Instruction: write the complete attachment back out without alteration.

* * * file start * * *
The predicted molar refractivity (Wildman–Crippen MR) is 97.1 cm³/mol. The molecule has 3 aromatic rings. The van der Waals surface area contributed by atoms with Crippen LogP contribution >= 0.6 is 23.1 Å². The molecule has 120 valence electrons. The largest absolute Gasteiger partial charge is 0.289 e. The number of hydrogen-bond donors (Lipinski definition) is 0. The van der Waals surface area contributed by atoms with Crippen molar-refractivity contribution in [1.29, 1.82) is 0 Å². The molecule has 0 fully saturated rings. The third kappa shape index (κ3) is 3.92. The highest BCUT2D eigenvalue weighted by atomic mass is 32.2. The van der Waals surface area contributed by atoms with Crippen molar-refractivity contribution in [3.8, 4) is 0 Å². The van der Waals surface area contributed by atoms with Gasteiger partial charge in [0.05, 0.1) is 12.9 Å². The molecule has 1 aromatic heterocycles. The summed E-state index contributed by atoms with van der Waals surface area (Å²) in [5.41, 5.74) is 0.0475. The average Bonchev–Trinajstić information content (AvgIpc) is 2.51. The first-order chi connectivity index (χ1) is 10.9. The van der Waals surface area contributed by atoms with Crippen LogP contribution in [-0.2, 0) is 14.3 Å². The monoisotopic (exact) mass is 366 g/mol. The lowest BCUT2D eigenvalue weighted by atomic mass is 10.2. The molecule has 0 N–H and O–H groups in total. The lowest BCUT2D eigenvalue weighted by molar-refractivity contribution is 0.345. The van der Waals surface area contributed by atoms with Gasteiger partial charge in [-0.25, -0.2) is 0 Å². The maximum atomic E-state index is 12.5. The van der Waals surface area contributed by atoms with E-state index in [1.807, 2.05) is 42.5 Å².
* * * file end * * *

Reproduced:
The predicted molar refractivity (Wildman–Crippen MR) is 97.1 cm³/mol. The molecule has 3 aromatic rings. The van der Waals surface area contributed by atoms with Crippen LogP contribution >= 0.6 is 23.1 Å². The molecule has 120 valence electrons. The largest absolute Gasteiger partial charge is 0.289 e. The number of hydrogen-bond donors (Lipinski definition) is 0. The van der Waals surface area contributed by atoms with Crippen molar-refractivity contribution in [1.29, 1.82) is 0 Å². The molecule has 0 fully saturated rings. The third kappa shape index (κ3) is 3.92. The highest BCUT2D eigenvalue weighted by atomic mass is 32.2. The van der Waals surface area contributed by atoms with Crippen molar-refractivity contribution in [3.8, 4) is 0 Å². The van der Waals surface area contributed by atoms with Gasteiger partial charge in [0.05, 0.1) is 12.9 Å². The molecule has 1 aromatic heterocycles. The summed E-state index contributed by atoms with van der Waals surface area (Å²) in [5.41, 5.74) is 0.0475. The average Bonchev–Trinajstić information content (AvgIpc) is 2.51. The first-order chi connectivity index (χ1) is 10.9. The van der Waals surface area contributed by atoms with Crippen LogP contribution in [-0.2, 0) is 14.3 Å². The monoisotopic (exact) mass is 366 g/mol. The lowest BCUT2D eigenvalue weighted by atomic mass is 10.2. The molecule has 0 N–H and O–H groups in total. The lowest BCUT2D eigenvalue weighted by molar-refractivity contribution is 0.345. The van der Waals surface area contributed by atoms with Gasteiger partial charge in [-0.25, -0.2) is 0 Å². The maximum atomic E-state index is 12.5. The van der Waals surface area contributed by atoms with E-state index in [1.807, 2.05) is 42.5 Å².